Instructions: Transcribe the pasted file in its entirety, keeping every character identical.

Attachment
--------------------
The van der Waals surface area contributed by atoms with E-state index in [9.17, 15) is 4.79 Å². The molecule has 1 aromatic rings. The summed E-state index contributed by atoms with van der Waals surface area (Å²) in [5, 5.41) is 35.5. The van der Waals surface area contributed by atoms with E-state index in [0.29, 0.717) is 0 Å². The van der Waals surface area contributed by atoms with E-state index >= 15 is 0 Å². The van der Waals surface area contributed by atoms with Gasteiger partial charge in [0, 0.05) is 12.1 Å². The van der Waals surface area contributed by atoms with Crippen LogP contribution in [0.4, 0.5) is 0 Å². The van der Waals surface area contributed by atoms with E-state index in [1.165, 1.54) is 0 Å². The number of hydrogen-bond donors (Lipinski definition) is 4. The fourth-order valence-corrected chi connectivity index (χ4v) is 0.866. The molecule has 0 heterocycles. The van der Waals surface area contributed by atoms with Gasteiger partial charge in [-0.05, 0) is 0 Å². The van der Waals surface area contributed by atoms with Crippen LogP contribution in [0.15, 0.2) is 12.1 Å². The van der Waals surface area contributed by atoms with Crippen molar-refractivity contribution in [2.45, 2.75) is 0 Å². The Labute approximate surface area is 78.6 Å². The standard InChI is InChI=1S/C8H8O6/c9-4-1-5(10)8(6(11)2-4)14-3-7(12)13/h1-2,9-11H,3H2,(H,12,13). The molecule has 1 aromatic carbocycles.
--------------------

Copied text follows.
The van der Waals surface area contributed by atoms with E-state index in [9.17, 15) is 4.79 Å². The molecule has 1 aromatic rings. The summed E-state index contributed by atoms with van der Waals surface area (Å²) in [5, 5.41) is 35.5. The van der Waals surface area contributed by atoms with E-state index in [0.29, 0.717) is 0 Å². The van der Waals surface area contributed by atoms with E-state index >= 15 is 0 Å². The van der Waals surface area contributed by atoms with Gasteiger partial charge in [0, 0.05) is 12.1 Å². The van der Waals surface area contributed by atoms with Crippen LogP contribution in [0.4, 0.5) is 0 Å². The van der Waals surface area contributed by atoms with E-state index in [1.165, 1.54) is 0 Å². The number of hydrogen-bond donors (Lipinski definition) is 4. The fourth-order valence-corrected chi connectivity index (χ4v) is 0.866. The molecule has 0 heterocycles. The van der Waals surface area contributed by atoms with Gasteiger partial charge in [-0.05, 0) is 0 Å². The van der Waals surface area contributed by atoms with Crippen LogP contribution in [0.15, 0.2) is 12.1 Å². The van der Waals surface area contributed by atoms with Crippen molar-refractivity contribution in [2.45, 2.75) is 0 Å². The Labute approximate surface area is 78.6 Å². The standard InChI is InChI=1S/C8H8O6/c9-4-1-5(10)8(6(11)2-4)14-3-7(12)13/h1-2,9-11H,3H2,(H,12,13). The molecule has 1 aromatic carbocycles.